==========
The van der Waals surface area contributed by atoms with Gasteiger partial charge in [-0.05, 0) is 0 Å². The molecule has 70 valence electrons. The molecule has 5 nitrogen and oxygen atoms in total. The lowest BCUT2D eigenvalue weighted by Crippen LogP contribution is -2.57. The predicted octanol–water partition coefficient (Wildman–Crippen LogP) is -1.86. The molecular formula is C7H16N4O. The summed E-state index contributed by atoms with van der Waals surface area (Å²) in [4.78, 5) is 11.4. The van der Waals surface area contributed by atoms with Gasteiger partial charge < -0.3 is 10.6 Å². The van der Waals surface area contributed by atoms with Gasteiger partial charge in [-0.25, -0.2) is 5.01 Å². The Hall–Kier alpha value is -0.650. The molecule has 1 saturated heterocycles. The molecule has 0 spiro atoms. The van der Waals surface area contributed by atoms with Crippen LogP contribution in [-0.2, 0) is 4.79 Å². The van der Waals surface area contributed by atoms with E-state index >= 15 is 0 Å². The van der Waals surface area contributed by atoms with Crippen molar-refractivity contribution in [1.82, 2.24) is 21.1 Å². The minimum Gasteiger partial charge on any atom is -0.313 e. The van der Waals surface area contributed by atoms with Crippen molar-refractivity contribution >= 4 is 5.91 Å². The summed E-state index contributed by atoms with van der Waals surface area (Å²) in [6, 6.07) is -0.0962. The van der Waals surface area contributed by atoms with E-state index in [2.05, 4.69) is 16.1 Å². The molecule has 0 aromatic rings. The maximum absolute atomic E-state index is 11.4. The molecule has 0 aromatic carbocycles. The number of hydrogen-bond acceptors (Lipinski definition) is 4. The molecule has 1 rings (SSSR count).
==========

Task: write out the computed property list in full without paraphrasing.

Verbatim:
The van der Waals surface area contributed by atoms with Gasteiger partial charge in [-0.05, 0) is 0 Å². The molecule has 70 valence electrons. The molecule has 5 nitrogen and oxygen atoms in total. The lowest BCUT2D eigenvalue weighted by Crippen LogP contribution is -2.57. The predicted octanol–water partition coefficient (Wildman–Crippen LogP) is -1.86. The molecular formula is C7H16N4O. The summed E-state index contributed by atoms with van der Waals surface area (Å²) in [4.78, 5) is 11.4. The van der Waals surface area contributed by atoms with Gasteiger partial charge < -0.3 is 10.6 Å². The van der Waals surface area contributed by atoms with Gasteiger partial charge in [-0.25, -0.2) is 5.01 Å². The Hall–Kier alpha value is -0.650. The molecule has 1 saturated heterocycles. The molecule has 0 spiro atoms. The van der Waals surface area contributed by atoms with Crippen LogP contribution in [-0.2, 0) is 4.79 Å². The van der Waals surface area contributed by atoms with E-state index >= 15 is 0 Å². The van der Waals surface area contributed by atoms with Crippen molar-refractivity contribution in [1.82, 2.24) is 21.1 Å². The minimum Gasteiger partial charge on any atom is -0.313 e. The van der Waals surface area contributed by atoms with Crippen molar-refractivity contribution >= 4 is 5.91 Å². The summed E-state index contributed by atoms with van der Waals surface area (Å²) in [6, 6.07) is -0.0962. The van der Waals surface area contributed by atoms with E-state index in [2.05, 4.69) is 16.1 Å². The molecule has 0 aromatic rings. The maximum absolute atomic E-state index is 11.4. The molecule has 0 aromatic carbocycles. The number of hydrogen-bond acceptors (Lipinski definition) is 4. The molecule has 1 rings (SSSR count).